Like the Alcatraz panel, The River‘s consisted of a pilot screening and an extremely brief session with the cast and crew. Producer Oren Peli (Paranormal Activity) led the panel discussion, but before I get into that, I want to give my initial impressions surrounding the spooky premiere episode. In my humble opinion, the pilot is a raging success. Why? One simple reason: it is extremely engaging. It manages to not only introduce viewers to the heap of main characters, but it also get them emotionally invested in their actions and purpose. And all the while the situation that these people are placed in is horrifying, mysterious, and intriguing all at once.
In a nutshell, The River is about a man who goes missing (Emmett Cole played by Bruce Greenwood) and the rescue mission led by his wife (24‘s Leslie Hope) and son (Joe Anderson) to find him. Peli borrows immensely from his Paranormal Activity style of shooting; lots of shaky-cam footage is used here. You see, before Emmett Cole went missing he was a well-know TV personality who hosted a nature show called The Undiscovered Country for nearly 20 years; a camera crew led by another 24 alum Paul Blackthorne is documenting and paying for the rescue mission. Another page ripped out of Paranormal: this show is set up to be a supernatural, genuinely scary series. In the first episode alone the Cole family has to deal with a ghostly demon of sorts that’ll make you jump off your couch more than once. I won’t say more beyond that, but you get the idea.
In the pilot, Peli has masterfully transferred his ability to spook viewers from the big screen to network TV. ABC assured Peli that he can “go as scary as [he] wants to go.” Peli said that he wants viewers to “experience real fear” while watching his new show. But don’t expect The River to be a gory bloodbath. Peli described the show as “less Saw and more Poltergeist” and you definitely get that sense after watching the pilot.
It seems obvious that this show will be highly serialized, and viewers will have to tune in each week to discover the mystery behind Cole’s disappearance. I won’t spoil anything, but there’s something that the crew finds shortly after they embark on the rescue mission that’ll likely pull you in for the ride. Shaky-cam, spooks and all, The River is primed to be a must-see TV event this midseason.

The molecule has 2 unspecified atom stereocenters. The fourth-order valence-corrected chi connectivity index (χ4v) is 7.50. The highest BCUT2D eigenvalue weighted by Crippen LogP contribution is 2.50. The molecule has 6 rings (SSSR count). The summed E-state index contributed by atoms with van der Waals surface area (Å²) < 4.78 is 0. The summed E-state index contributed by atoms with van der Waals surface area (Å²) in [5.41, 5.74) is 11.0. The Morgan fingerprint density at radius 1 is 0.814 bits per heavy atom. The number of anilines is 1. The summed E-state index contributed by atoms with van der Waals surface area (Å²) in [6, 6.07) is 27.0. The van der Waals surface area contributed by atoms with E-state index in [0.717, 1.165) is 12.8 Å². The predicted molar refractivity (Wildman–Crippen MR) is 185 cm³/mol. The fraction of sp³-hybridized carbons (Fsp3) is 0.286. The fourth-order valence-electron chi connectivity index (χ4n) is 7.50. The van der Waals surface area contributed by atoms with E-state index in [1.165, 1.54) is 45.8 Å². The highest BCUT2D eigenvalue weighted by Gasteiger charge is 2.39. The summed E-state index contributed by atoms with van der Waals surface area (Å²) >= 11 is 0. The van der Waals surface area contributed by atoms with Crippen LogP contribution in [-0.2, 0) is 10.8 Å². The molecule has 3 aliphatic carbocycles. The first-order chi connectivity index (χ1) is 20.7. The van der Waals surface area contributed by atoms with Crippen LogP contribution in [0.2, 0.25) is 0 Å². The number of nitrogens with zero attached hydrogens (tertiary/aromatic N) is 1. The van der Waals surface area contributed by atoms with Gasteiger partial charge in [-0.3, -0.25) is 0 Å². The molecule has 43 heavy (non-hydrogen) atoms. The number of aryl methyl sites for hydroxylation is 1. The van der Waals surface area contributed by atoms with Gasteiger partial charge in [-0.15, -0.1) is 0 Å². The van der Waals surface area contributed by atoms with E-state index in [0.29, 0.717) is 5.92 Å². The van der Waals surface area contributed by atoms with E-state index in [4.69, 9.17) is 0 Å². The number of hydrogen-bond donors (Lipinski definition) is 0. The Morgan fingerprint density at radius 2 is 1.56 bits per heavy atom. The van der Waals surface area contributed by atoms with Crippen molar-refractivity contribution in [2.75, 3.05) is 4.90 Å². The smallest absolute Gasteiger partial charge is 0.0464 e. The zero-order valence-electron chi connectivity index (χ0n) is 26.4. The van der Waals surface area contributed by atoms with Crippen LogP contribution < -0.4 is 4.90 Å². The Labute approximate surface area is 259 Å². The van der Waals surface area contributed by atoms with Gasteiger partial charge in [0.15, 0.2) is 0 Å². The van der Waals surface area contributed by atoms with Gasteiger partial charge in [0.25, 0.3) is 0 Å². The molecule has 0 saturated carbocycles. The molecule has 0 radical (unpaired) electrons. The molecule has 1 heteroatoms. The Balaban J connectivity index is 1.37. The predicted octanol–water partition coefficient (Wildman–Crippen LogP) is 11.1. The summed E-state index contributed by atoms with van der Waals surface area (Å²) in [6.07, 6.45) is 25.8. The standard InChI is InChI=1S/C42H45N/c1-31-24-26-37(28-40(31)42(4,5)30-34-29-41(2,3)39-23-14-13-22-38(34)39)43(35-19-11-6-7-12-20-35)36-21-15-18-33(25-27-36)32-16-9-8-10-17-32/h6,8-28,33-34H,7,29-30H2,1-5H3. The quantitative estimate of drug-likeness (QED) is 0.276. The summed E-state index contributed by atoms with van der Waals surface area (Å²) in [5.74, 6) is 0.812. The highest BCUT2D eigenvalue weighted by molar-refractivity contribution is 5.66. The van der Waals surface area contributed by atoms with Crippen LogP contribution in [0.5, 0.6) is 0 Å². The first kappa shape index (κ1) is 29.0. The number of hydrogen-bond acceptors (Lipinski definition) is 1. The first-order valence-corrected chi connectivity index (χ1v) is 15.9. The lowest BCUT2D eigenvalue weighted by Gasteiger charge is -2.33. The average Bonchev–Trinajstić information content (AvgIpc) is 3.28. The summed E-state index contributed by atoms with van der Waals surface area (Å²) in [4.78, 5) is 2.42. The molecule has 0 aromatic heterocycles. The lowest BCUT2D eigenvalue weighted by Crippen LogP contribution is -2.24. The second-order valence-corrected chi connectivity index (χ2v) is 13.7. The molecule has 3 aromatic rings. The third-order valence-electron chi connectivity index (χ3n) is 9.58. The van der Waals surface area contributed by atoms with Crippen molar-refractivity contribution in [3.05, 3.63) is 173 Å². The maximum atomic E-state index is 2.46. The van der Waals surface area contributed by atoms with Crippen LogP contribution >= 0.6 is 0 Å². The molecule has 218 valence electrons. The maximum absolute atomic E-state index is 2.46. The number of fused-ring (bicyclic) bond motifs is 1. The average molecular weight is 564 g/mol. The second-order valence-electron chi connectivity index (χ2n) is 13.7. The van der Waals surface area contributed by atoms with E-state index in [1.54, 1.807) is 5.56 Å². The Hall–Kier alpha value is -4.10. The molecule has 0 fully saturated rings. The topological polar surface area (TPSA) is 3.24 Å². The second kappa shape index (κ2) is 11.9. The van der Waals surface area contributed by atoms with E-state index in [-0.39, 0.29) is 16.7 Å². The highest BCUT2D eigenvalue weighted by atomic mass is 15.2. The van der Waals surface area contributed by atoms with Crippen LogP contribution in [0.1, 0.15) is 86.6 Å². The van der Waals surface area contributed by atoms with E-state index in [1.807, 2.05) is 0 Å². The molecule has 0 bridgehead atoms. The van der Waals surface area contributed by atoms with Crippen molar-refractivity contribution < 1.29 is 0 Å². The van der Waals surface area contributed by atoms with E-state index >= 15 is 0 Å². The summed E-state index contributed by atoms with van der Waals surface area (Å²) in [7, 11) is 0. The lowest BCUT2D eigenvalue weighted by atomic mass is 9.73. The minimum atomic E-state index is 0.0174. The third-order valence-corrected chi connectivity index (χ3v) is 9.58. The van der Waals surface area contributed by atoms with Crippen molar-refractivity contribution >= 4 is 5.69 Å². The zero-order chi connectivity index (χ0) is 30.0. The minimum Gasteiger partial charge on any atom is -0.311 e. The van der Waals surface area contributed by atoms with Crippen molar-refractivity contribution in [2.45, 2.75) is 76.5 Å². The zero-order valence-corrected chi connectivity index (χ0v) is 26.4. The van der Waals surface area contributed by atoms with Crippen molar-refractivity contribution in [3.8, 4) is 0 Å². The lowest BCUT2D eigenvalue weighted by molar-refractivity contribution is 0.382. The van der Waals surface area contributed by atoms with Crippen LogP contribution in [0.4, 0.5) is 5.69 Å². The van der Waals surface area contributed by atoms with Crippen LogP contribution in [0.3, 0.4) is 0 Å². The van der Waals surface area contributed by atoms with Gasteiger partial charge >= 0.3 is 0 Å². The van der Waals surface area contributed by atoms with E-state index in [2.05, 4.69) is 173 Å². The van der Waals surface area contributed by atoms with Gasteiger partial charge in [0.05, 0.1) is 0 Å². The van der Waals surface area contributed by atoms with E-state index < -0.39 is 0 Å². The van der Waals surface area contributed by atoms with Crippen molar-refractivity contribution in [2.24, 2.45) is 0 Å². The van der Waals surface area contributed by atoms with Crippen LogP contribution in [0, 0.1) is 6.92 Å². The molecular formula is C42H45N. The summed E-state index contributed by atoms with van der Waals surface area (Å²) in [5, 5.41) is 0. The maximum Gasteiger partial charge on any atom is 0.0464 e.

I admit, I am still a SpongeBob fan. After all these years, there’s nothing like tuning into Nick and watching the flamboyant yellow sponge do his thing. And so I sat through the SpongeBob Squarepants panel at Comic Con (which took place immediately before the panel for The River in the same room) with a wide-eyed smile from ear to ear. Highlights comin’ right atcha:
- On the panel were creative director Vincent Waller (he comes from Ren & Stimpy) and writers Paul Tibbett and Mr. Lawrence (he gives Plankton a voice).
- During the panel they previewed upcoming SpongeBob episodes and specials using clips and rough storyboard images.
- In “Mermaid Man Begins” we will learn the origin story of the underwater superhero and his sidekick Barnacle Boy; In “Bubble Buddy Returns” SpongeBob’s Leif Erikson Day friend comes back to Bikini Bottom and Sponge offers to babysit his kids; Plankton and Man Ray will join forces (and Man Ray will get fat from eating too many Krabby Patties); Plankton will steal SB’s DNA so that he grows a second eye; in “InSpongeiac” Mr. Crabs has a nightmare and turns into a mustard dispenser; SB and Patrick will house sit for Sandy; in “Ghoul Fools” the Flying Dutchman returns and funnyman Chris Elliot will voice the First Mate ghoul; the “Runaway Roadtrip” special is an anthology episode airing this fall that will follow each of the main characters going on vacation; in the clip titled “Patrick’s Staycation” SpongeBob encourages his best friend to stay home for vacation and he caters to his every whim.
- In the Christmas 2012 special “Tis the Season to be Jerky” the Bikini Bottom gang are reimagined as puppets. They played a clip from the special and the live action puppets matched with the animation works really well. The puppets were sculpted and painted specifically for this episode.
- When a fan asked how the creative team manages to cater to the younger demographic and yet still keep hold of an older audience the scribes said that “[they] don’t write [the show] for any one demo, [they] write for everyone.” They admit, like I did, that they are simply “grown up kids.”
- And here’s a neat little fun fact: when he was creating the character SpongeBob SquarePants, Stephen Hillenburg turned to Jerry Lewis and Pee-wee Herman for inspiration!